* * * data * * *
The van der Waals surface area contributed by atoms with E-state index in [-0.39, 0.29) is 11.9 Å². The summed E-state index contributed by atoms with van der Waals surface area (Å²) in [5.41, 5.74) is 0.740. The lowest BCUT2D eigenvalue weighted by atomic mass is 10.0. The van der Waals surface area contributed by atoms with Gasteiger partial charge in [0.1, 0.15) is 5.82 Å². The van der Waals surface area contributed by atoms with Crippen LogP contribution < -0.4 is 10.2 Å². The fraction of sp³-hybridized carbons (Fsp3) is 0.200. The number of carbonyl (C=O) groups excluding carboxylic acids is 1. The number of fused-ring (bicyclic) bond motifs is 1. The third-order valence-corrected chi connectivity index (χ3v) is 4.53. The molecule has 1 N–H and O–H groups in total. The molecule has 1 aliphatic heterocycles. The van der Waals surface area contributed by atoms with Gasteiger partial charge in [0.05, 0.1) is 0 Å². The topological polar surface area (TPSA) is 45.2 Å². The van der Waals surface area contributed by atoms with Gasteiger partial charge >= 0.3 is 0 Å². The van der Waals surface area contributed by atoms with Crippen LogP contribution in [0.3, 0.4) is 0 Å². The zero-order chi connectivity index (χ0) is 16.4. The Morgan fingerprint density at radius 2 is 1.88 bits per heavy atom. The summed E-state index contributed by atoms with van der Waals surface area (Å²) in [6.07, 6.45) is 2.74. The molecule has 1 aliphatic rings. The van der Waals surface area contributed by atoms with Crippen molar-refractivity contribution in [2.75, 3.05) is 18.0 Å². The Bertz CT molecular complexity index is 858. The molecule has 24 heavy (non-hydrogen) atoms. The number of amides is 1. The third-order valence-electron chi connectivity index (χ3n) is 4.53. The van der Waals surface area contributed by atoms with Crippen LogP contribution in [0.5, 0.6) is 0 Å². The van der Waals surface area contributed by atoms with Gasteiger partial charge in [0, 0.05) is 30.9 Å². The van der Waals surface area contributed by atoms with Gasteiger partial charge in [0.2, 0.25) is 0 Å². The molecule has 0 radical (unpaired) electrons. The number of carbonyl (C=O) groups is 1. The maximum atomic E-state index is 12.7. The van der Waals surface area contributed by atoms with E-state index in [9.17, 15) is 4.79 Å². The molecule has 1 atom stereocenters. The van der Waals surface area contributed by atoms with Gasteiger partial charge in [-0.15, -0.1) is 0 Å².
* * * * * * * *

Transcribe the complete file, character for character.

The van der Waals surface area contributed by atoms with E-state index in [-0.39, 0.29) is 11.9 Å². The summed E-state index contributed by atoms with van der Waals surface area (Å²) in [5.41, 5.74) is 0.740. The lowest BCUT2D eigenvalue weighted by atomic mass is 10.0. The van der Waals surface area contributed by atoms with Gasteiger partial charge in [0.1, 0.15) is 5.82 Å². The van der Waals surface area contributed by atoms with Crippen LogP contribution < -0.4 is 10.2 Å². The fraction of sp³-hybridized carbons (Fsp3) is 0.200. The number of carbonyl (C=O) groups excluding carboxylic acids is 1. The number of fused-ring (bicyclic) bond motifs is 1. The third-order valence-corrected chi connectivity index (χ3v) is 4.53. The molecule has 1 N–H and O–H groups in total. The molecule has 1 aliphatic heterocycles. The van der Waals surface area contributed by atoms with Gasteiger partial charge in [0.05, 0.1) is 0 Å². The topological polar surface area (TPSA) is 45.2 Å². The van der Waals surface area contributed by atoms with Gasteiger partial charge >= 0.3 is 0 Å². The van der Waals surface area contributed by atoms with Crippen LogP contribution in [0.3, 0.4) is 0 Å². The zero-order chi connectivity index (χ0) is 16.4. The Morgan fingerprint density at radius 2 is 1.88 bits per heavy atom. The summed E-state index contributed by atoms with van der Waals surface area (Å²) in [6.07, 6.45) is 2.74. The molecule has 1 aliphatic rings. The van der Waals surface area contributed by atoms with Crippen molar-refractivity contribution in [2.75, 3.05) is 18.0 Å². The Bertz CT molecular complexity index is 858. The molecule has 24 heavy (non-hydrogen) atoms. The number of amides is 1. The third-order valence-electron chi connectivity index (χ3n) is 4.53. The van der Waals surface area contributed by atoms with Crippen LogP contribution in [0.5, 0.6) is 0 Å². The van der Waals surface area contributed by atoms with Gasteiger partial charge in [0, 0.05) is 30.9 Å². The van der Waals surface area contributed by atoms with Gasteiger partial charge in [0.2, 0.25) is 0 Å². The molecule has 0 radical (unpaired) electrons. The number of carbonyl (C=O) groups is 1. The maximum atomic E-state index is 12.7. The van der Waals surface area contributed by atoms with E-state index in [9.17, 15) is 4.79 Å². The molecule has 1 atom stereocenters. The van der Waals surface area contributed by atoms with Gasteiger partial charge in [-0.15, -0.1) is 0 Å².